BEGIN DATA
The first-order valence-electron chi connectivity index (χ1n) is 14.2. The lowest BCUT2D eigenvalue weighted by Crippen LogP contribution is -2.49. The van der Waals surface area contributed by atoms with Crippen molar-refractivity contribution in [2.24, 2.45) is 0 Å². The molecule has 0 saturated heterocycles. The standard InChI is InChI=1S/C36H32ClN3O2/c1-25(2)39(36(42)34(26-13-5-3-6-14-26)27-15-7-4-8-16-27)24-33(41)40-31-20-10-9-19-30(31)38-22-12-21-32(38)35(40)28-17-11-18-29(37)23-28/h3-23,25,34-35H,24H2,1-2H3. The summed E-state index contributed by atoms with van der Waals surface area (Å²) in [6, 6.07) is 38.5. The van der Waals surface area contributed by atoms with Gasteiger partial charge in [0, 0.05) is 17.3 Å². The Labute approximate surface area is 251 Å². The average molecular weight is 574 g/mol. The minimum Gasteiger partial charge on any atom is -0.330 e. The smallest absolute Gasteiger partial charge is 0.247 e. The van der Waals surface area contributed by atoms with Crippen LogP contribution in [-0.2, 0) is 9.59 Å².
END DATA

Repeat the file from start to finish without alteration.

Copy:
The first-order valence-electron chi connectivity index (χ1n) is 14.2. The lowest BCUT2D eigenvalue weighted by Crippen LogP contribution is -2.49. The van der Waals surface area contributed by atoms with Crippen molar-refractivity contribution in [2.24, 2.45) is 0 Å². The molecule has 0 saturated heterocycles. The standard InChI is InChI=1S/C36H32ClN3O2/c1-25(2)39(36(42)34(26-13-5-3-6-14-26)27-15-7-4-8-16-27)24-33(41)40-31-20-10-9-19-30(31)38-22-12-21-32(38)35(40)28-17-11-18-29(37)23-28/h3-23,25,34-35H,24H2,1-2H3. The summed E-state index contributed by atoms with van der Waals surface area (Å²) in [6, 6.07) is 38.5. The van der Waals surface area contributed by atoms with Gasteiger partial charge in [0, 0.05) is 17.3 Å². The Labute approximate surface area is 251 Å². The average molecular weight is 574 g/mol. The minimum Gasteiger partial charge on any atom is -0.330 e. The smallest absolute Gasteiger partial charge is 0.247 e. The van der Waals surface area contributed by atoms with Crippen LogP contribution in [-0.2, 0) is 9.59 Å².